The Birth of Krishna – Story of Krishna Janmashtami

Nearly about 5000 years ago in a kingdom, Mathura which lies on the banks of river Yamuna (in the present day at Uttar Pradesh ) is believed to be ruled by a wicked king called Kansa. Kansa’s beloved sister Devaki was getting married to a King of the Yadavas clan Vasu Dev.

On the day of their wedding, Kansa was told by his Fortune tellers that he would be killed by Devaki’s eighth child. The fear of death leads Kansa to imprison Devaki and Vasu Dev and kill seven of their children. The night Devaki gave birth to her eighth child was like no other.

The city was lashed with heavy rain, thunder, and lighting. The river Yamuna flooded and overflowed its banks. Devaki’s son was born exactly at midnight. A bright light illuminated which woke Vasu Dev up. He then heard a voice that told him to take the baby immediately to Gokul and leave him with his friend, Nand, of the Gopa tribe. The voice also assured him that Nand and Yasoda had given birth to a girl but they were unaware of the gender and hence would love and treat his son as their own.

The doors of the prison opened up by themselves – all the guards fell asleep – the shackles broke. Vasu Dev took the child and surprisingly could walk easily in the heavy rain and flooded city. He encountered a snake who is believed to be Shesha Naag which protected them covered and protected them rain. The Shesha Naag also took a human form as Krishna’s elder brother Balram. Vasu Dev walked across and went to the house of Nanda and his wife Yashodha. Vasu Dev replaced the girl child with Krishna, took the girl child, and came back to the prison.

Kansa found out about the birth of the eighth child and rushed to the prison, he was shocked to discover that the child was a girl, but determined to kill especially since she was the eighth child. Devaki begged her brother not to kill the baby as it was not a son. But Kamsa, he dashed the baby against the walls but she slipped from his hands and turned into a goddess with eight hands. Kamsa was filled with fear on seeing the Goddess. The goddess said in a fearsome voice, “Kamsa, the one who will slay you has already been born. One day he will return to punish you for your evil deeds. From now on, peace will elude you, as you will live each day thinking about your end that is inevitable.” Kamsa however felt that he had escaped the dire fate that had been prophesied and relented enough to release Devaki and Vasudeva from prison. He gave them a separate palace to live in and continued his tyrannical reign. Meanwhile, Vasudeva told Devaki what had happened on the night of their son’s birth. Though Devaki felt sad about being separated from her son, she also felt relieved that he was alive and well in Gokul.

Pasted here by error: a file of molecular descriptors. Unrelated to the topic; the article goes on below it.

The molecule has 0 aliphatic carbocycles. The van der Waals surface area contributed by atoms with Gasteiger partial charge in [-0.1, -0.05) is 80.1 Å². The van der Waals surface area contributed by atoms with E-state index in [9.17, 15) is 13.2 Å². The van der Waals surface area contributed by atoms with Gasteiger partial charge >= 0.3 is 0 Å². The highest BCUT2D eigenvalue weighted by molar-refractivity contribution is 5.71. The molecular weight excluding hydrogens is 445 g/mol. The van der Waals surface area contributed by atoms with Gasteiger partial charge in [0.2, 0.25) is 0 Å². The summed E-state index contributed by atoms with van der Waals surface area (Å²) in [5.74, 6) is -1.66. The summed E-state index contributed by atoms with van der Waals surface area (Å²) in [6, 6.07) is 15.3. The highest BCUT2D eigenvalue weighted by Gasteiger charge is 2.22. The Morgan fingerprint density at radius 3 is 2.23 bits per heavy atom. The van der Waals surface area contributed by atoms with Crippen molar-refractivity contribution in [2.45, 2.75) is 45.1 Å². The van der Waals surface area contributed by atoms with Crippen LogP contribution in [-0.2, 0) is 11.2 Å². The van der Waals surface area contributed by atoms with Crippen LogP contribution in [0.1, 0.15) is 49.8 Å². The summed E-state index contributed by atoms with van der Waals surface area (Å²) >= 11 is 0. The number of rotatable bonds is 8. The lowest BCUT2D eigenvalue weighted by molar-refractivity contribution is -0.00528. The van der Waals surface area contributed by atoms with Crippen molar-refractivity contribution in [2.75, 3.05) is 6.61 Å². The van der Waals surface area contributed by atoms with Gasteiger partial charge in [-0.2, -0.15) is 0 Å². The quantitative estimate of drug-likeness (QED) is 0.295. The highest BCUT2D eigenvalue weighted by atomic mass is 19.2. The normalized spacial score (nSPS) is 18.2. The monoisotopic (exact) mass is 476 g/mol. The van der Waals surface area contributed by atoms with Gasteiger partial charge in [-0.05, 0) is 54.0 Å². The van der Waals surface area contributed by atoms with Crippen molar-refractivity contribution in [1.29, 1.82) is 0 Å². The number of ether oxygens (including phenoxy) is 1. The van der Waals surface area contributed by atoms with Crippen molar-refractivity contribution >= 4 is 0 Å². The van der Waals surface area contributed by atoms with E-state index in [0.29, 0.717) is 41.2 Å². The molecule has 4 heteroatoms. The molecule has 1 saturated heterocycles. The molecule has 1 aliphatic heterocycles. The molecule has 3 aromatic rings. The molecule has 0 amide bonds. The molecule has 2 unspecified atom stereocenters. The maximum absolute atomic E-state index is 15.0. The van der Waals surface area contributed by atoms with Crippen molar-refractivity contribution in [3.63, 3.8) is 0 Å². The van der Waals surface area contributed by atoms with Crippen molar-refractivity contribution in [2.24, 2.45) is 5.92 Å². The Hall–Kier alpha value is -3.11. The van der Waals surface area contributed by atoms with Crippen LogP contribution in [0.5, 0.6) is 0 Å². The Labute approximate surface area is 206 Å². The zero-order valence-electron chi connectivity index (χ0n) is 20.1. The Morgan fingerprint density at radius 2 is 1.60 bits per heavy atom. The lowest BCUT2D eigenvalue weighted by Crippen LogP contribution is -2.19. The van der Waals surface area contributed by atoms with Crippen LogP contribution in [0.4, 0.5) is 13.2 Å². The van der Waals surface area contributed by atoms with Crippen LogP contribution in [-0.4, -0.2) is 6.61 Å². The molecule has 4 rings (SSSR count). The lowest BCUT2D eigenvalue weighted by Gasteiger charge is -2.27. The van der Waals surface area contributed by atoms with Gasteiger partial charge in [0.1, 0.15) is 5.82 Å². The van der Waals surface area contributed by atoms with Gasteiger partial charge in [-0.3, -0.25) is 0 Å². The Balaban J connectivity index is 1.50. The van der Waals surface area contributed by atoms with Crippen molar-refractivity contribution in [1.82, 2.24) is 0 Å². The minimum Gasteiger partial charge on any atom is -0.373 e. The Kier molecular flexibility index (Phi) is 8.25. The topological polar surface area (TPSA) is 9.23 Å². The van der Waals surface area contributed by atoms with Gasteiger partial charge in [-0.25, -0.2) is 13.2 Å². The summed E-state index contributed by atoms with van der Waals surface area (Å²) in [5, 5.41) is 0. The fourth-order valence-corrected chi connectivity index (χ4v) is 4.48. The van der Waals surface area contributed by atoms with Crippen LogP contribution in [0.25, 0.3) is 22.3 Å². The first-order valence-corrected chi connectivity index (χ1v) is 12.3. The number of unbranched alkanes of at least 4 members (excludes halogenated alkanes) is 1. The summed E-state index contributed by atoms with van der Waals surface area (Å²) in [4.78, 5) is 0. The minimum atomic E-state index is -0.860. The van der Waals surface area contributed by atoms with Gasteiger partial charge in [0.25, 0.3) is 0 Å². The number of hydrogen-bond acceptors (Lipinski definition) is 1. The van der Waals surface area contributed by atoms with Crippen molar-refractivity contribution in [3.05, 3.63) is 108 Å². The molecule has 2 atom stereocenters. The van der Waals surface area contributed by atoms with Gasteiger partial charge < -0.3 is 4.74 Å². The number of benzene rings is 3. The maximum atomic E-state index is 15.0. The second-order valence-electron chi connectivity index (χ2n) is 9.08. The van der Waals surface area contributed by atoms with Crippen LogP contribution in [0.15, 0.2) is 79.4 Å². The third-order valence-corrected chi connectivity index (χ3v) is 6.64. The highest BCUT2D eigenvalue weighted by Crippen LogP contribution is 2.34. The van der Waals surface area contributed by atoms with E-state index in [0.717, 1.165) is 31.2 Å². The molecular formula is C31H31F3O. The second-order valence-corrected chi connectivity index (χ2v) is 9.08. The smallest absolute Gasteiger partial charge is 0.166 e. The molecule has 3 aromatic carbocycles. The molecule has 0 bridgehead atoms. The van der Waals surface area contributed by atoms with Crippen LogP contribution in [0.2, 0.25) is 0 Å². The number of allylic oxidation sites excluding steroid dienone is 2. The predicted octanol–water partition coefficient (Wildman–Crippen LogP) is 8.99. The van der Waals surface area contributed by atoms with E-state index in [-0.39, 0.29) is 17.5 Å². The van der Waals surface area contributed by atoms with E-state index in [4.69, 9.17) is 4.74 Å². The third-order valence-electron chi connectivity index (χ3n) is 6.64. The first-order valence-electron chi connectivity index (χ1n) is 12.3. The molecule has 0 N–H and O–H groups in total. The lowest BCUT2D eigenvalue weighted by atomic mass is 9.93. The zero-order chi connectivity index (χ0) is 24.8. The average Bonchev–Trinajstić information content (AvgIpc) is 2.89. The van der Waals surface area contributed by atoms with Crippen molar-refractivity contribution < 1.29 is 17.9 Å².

In Gokul, Nand and Yashodha celebrated the birth of their son, whom they named Krishna. He was an adorable child and everyone who met him could not help falling in love with him. Though Kamsa tried to trace his whereabouts and sent many demons to kill him, none of them could harm him. Krishna would go on to fulfill the prophecy and kill his uncle, the evil king, Kamsa when he became a young man.

The day at which Lord Krishna was born is celebrated with great devotion in the August/September months as Krishna Jayanthi, Krishna Janmashtami or else Gokulashtami.

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